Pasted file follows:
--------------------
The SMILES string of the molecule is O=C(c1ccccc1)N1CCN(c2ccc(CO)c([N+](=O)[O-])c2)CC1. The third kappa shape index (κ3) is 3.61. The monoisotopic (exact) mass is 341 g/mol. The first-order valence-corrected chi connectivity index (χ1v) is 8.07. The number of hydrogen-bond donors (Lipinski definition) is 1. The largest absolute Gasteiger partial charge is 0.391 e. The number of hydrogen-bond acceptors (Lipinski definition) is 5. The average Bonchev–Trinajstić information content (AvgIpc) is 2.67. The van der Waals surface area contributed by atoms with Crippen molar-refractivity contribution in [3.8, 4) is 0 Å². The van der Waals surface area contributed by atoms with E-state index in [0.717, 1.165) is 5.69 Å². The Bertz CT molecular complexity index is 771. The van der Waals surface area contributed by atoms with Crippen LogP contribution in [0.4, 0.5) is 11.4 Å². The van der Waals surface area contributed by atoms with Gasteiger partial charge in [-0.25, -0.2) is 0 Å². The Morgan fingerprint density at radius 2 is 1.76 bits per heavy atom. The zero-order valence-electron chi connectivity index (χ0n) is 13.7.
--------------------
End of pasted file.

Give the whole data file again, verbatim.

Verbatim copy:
The SMILES string of the molecule is O=C(c1ccccc1)N1CCN(c2ccc(CO)c([N+](=O)[O-])c2)CC1. The third kappa shape index (κ3) is 3.61. The monoisotopic (exact) mass is 341 g/mol. The first-order valence-corrected chi connectivity index (χ1v) is 8.07. The number of hydrogen-bond donors (Lipinski definition) is 1. The largest absolute Gasteiger partial charge is 0.391 e. The number of hydrogen-bond acceptors (Lipinski definition) is 5. The average Bonchev–Trinajstić information content (AvgIpc) is 2.67. The van der Waals surface area contributed by atoms with Crippen molar-refractivity contribution in [3.8, 4) is 0 Å². The van der Waals surface area contributed by atoms with E-state index in [0.717, 1.165) is 5.69 Å². The Bertz CT molecular complexity index is 771. The van der Waals surface area contributed by atoms with Crippen LogP contribution in [0.4, 0.5) is 11.4 Å². The van der Waals surface area contributed by atoms with Gasteiger partial charge in [-0.25, -0.2) is 0 Å². The Morgan fingerprint density at radius 2 is 1.76 bits per heavy atom. The zero-order valence-electron chi connectivity index (χ0n) is 13.7.